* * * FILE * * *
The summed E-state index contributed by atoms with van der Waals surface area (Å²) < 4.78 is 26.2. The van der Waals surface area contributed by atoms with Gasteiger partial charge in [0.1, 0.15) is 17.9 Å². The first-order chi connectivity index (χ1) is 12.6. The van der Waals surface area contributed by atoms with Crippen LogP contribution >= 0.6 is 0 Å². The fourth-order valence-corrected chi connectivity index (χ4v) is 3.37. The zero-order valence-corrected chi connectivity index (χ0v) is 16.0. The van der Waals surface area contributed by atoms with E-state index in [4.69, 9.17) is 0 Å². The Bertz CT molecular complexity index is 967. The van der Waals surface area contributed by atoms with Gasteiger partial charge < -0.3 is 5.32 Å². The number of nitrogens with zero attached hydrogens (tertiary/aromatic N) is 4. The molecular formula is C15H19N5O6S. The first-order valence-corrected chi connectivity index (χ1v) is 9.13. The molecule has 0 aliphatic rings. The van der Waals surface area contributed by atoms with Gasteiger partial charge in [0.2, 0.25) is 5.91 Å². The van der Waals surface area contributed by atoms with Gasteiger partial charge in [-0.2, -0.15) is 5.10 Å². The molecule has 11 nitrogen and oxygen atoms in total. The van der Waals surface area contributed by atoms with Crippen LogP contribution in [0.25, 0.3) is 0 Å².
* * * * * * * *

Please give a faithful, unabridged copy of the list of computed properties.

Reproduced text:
The summed E-state index contributed by atoms with van der Waals surface area (Å²) < 4.78 is 26.2. The van der Waals surface area contributed by atoms with Gasteiger partial charge in [0.1, 0.15) is 17.9 Å². The first-order chi connectivity index (χ1) is 12.6. The van der Waals surface area contributed by atoms with Crippen LogP contribution >= 0.6 is 0 Å². The fourth-order valence-corrected chi connectivity index (χ4v) is 3.37. The zero-order valence-corrected chi connectivity index (χ0v) is 16.0. The van der Waals surface area contributed by atoms with E-state index in [4.69, 9.17) is 0 Å². The Bertz CT molecular complexity index is 967. The van der Waals surface area contributed by atoms with Gasteiger partial charge < -0.3 is 5.32 Å². The number of nitrogens with zero attached hydrogens (tertiary/aromatic N) is 4. The molecular formula is C15H19N5O6S. The first-order valence-corrected chi connectivity index (χ1v) is 9.13. The molecule has 0 aliphatic rings. The van der Waals surface area contributed by atoms with Gasteiger partial charge in [0.2, 0.25) is 5.91 Å². The van der Waals surface area contributed by atoms with Gasteiger partial charge in [-0.2, -0.15) is 5.10 Å². The molecule has 11 nitrogen and oxygen atoms in total. The van der Waals surface area contributed by atoms with Crippen LogP contribution in [0.25, 0.3) is 0 Å².